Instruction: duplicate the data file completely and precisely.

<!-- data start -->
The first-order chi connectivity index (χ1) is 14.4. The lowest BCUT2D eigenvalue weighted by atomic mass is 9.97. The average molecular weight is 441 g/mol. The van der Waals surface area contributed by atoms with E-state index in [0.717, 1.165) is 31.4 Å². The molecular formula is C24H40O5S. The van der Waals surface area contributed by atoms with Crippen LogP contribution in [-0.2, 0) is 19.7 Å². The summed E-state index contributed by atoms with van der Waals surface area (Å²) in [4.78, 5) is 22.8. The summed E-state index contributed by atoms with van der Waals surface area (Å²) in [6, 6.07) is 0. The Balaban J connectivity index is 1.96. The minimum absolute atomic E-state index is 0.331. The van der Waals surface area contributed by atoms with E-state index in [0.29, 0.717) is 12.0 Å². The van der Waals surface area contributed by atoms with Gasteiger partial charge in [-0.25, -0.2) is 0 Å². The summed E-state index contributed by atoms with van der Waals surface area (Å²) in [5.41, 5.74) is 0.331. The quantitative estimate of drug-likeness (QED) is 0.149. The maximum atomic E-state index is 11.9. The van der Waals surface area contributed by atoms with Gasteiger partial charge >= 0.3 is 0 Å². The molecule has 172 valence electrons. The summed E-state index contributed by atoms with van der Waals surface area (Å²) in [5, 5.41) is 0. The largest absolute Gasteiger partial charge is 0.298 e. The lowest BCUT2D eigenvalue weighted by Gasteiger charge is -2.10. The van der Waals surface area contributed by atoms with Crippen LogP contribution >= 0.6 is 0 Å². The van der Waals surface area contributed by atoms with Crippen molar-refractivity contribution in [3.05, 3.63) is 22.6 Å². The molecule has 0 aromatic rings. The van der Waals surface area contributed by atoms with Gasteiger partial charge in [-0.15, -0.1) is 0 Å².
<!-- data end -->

The first-order chi connectivity index (χ1) is 14.4. The lowest BCUT2D eigenvalue weighted by atomic mass is 9.97. The average molecular weight is 441 g/mol. The van der Waals surface area contributed by atoms with E-state index in [0.717, 1.165) is 31.4 Å². The molecular formula is C24H40O5S. The van der Waals surface area contributed by atoms with Crippen LogP contribution in [-0.2, 0) is 19.7 Å². The summed E-state index contributed by atoms with van der Waals surface area (Å²) in [4.78, 5) is 22.8. The summed E-state index contributed by atoms with van der Waals surface area (Å²) in [6, 6.07) is 0. The Balaban J connectivity index is 1.96. The minimum absolute atomic E-state index is 0.331. The van der Waals surface area contributed by atoms with E-state index in [0.29, 0.717) is 12.0 Å². The van der Waals surface area contributed by atoms with Gasteiger partial charge in [-0.25, -0.2) is 0 Å². The summed E-state index contributed by atoms with van der Waals surface area (Å²) in [5.41, 5.74) is 0.331. The quantitative estimate of drug-likeness (QED) is 0.149. The maximum atomic E-state index is 11.9. The van der Waals surface area contributed by atoms with Gasteiger partial charge >= 0.3 is 0 Å². The molecule has 172 valence electrons. The summed E-state index contributed by atoms with van der Waals surface area (Å²) in [5, 5.41) is 0. The largest absolute Gasteiger partial charge is 0.298 e. The lowest BCUT2D eigenvalue weighted by Gasteiger charge is -2.10. The van der Waals surface area contributed by atoms with Crippen LogP contribution >= 0.6 is 0 Å². The van der Waals surface area contributed by atoms with Crippen molar-refractivity contribution in [3.05, 3.63) is 22.6 Å². The molecule has 0 aromatic rings. The van der Waals surface area contributed by atoms with Gasteiger partial charge in [-0.15, -0.1) is 0 Å².